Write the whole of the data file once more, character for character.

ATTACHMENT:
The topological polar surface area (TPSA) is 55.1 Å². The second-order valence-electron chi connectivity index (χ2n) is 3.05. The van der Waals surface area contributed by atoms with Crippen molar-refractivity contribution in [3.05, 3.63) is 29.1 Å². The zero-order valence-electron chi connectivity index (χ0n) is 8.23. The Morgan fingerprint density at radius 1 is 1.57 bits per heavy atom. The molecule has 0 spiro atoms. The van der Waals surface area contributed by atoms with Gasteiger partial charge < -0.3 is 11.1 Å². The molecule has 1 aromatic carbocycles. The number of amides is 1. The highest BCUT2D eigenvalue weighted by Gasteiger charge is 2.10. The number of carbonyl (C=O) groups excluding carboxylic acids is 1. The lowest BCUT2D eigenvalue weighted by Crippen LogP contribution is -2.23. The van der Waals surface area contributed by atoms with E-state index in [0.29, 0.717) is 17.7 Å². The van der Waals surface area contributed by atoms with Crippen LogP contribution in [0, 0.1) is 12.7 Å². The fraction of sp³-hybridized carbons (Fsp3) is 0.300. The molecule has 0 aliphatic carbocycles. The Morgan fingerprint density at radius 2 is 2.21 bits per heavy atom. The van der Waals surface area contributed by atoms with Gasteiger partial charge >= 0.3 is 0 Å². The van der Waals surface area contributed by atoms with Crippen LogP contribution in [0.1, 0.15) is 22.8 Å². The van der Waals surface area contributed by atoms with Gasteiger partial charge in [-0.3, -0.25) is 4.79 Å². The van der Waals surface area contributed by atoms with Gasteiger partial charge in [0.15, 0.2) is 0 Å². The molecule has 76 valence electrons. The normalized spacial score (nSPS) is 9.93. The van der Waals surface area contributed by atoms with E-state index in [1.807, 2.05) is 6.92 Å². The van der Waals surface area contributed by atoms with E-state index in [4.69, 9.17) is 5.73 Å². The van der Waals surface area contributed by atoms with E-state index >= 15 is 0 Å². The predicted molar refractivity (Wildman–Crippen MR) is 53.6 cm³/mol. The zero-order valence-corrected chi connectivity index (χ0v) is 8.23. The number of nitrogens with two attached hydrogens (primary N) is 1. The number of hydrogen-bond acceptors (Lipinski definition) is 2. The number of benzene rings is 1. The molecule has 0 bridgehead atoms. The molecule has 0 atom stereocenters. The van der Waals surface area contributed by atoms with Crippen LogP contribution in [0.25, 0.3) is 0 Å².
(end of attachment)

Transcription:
The topological polar surface area (TPSA) is 55.1 Å². The second-order valence-electron chi connectivity index (χ2n) is 3.05. The van der Waals surface area contributed by atoms with Crippen molar-refractivity contribution in [3.05, 3.63) is 29.1 Å². The zero-order valence-electron chi connectivity index (χ0n) is 8.23. The Morgan fingerprint density at radius 1 is 1.57 bits per heavy atom. The molecule has 0 spiro atoms. The van der Waals surface area contributed by atoms with Gasteiger partial charge < -0.3 is 11.1 Å². The molecule has 1 aromatic carbocycles. The number of amides is 1. The highest BCUT2D eigenvalue weighted by Gasteiger charge is 2.10. The number of carbonyl (C=O) groups excluding carboxylic acids is 1. The lowest BCUT2D eigenvalue weighted by Crippen LogP contribution is -2.23. The van der Waals surface area contributed by atoms with E-state index in [0.29, 0.717) is 17.7 Å². The van der Waals surface area contributed by atoms with Crippen LogP contribution in [0, 0.1) is 12.7 Å². The fraction of sp³-hybridized carbons (Fsp3) is 0.300. The molecule has 0 aliphatic carbocycles. The Morgan fingerprint density at radius 2 is 2.21 bits per heavy atom. The van der Waals surface area contributed by atoms with Gasteiger partial charge >= 0.3 is 0 Å². The van der Waals surface area contributed by atoms with Crippen LogP contribution in [0.1, 0.15) is 22.8 Å². The van der Waals surface area contributed by atoms with Gasteiger partial charge in [-0.3, -0.25) is 4.79 Å². The van der Waals surface area contributed by atoms with Gasteiger partial charge in [0.15, 0.2) is 0 Å². The molecule has 76 valence electrons. The normalized spacial score (nSPS) is 9.93. The van der Waals surface area contributed by atoms with E-state index in [1.807, 2.05) is 6.92 Å². The van der Waals surface area contributed by atoms with E-state index in [4.69, 9.17) is 5.73 Å². The van der Waals surface area contributed by atoms with E-state index >= 15 is 0 Å². The predicted molar refractivity (Wildman–Crippen MR) is 53.6 cm³/mol. The zero-order valence-corrected chi connectivity index (χ0v) is 8.23. The number of nitrogens with two attached hydrogens (primary N) is 1. The number of hydrogen-bond acceptors (Lipinski definition) is 2. The number of benzene rings is 1. The molecule has 0 bridgehead atoms. The molecule has 0 atom stereocenters. The van der Waals surface area contributed by atoms with Crippen LogP contribution in [0.25, 0.3) is 0 Å².